Aside from anecdotal information, there is no scientific evidence for most of the claims made by Reverend Short about Depo. Yes, it can cause what are considered to be reversible effects on bone mineral density; and, of course, if condoms are not used, people are likely to get STIs including HPV from infected partners. But Depo is not linked to the rest of Randy Short’s list. At the clinic, there were women who used it and liked it; there were women who used it and quit. Some women who quitcontinued to experience side-effects for many months after their last injection. All had been forewarned about the side-effects and risks, including Depo’s potential long-lasting effects.

We taught women at clinic who were about to start a combined contraceptive method about its potential side-effects and risks, including a lesson in the warning signs for a blood clot or stroke.

In the past few years, oral contraceptives have taken a public beating. Cavalier prescription of third and fourth generation hormones (e.g., Orthocept, Yasmin), which carry a higher risk to women than earlier formulations, have resulted in lawsuits, disability and death. Diane-35’s off-label use is simply a travesty. It would appear from a recent CBC program (The Current Oct. 28, 2013) that bad press as well as dissatisfaction have resulted in the increased use of withdrawal and fertility awareness as alternative methods.

In the program, the participants Ann Friedman, Holly Grigg-Spall and Kate Carraway, argued that women who were generally users of “natural products” were concerned about the side-effects and risks of hormonal contraception. For that reason, they were avoiding synthetic hormones in favour of withdrawal and/or the fertility awareness methods of birth control. They suggested that the women using withdrawal were in committed relationships and might accept an unplanned pregnancy.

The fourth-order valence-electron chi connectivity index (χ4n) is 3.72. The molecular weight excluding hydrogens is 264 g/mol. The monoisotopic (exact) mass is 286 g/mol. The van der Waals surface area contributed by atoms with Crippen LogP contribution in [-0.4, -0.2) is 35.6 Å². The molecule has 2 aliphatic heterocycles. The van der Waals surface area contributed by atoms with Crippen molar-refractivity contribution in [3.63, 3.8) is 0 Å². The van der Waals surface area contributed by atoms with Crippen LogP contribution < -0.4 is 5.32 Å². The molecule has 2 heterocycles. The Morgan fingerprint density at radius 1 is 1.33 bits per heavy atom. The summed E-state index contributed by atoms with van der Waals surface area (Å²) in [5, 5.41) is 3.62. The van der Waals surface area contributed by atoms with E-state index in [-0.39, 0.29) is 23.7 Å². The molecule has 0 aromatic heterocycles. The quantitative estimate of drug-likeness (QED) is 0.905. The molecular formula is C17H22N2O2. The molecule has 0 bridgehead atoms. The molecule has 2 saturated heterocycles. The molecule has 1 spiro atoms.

It turns out that it was the younger women (25 to 26) interviewed by Friedman who were more concerned about pregnancy; older couples who were on the fence about having kids felt it would not be the end of the world if there were a pregnancy.

This is the crux of the problem. Ideally, we plan according to our personal lives and current needs. However, in real life, around 40% of pregnancies are unplanned.

The program raised the issue of STIs—and rightly so. They said women using withdrawal were making the choice to have unprotected sex with partners they trusted. They added that young people’s attitudes to STIs had changed and that condoms were seen as less important than they once were  during the worst of the AIDS epidemic. But younger women (15 to 24) are statistically at higher risk for STIs like Chlamydia which, if untreated, could lead (ironically) to infertility.

The point was made that, not surprisingly, withdrawal as a birth control method continues to have some stigma attached to it. It is very effective with perfect use (96%). But the current “pull-out generation” is indeed taking a risk if they are unaware of the factors that increase the effectiveness of the method including the ability to track their own fertility. Grigg-Spall, who favours Fertility Awareness Methods (FAM), has done women a favour by shining a light on this information. She sees FAM as the feminist way of dealing with birth control.

I acknowledge that withdrawal and FAM are both underrated methods. What irks me is what comes across as cheerleading for some methods, and the vilification of others.

Hormonal contraception is far from benign. There is ongoing research into its effects on the endocrine system, its risks and even its effectiveness. For example, there is ongoing controversy over the pill’s effectiveness for women who are obese. Shockingly, BMI was recently indicated as a significant factor in the reduction of the effectiveness of emergency contraceptive pills (ECP). [See also CWHN FAQ on ECP]. And there is, of course, the horrendous loss of life for women who are not well monitored on the pill (the Patch or NuvaRing); or whose symptoms are incorrectly diagnosed when they suffer a circulatory event like a clot or a stroke.

An individual or couple should have the all of the tools at their disposal to make a deliberate, informed decision when it comes to preventing pregnancy. Health advocates with their eyes wide open are understandably cynical about who sponsors the research and how the results are then transmitted to the public. Birth control is, after all, big business. So let’s make it our business to be as informed as we possibly can.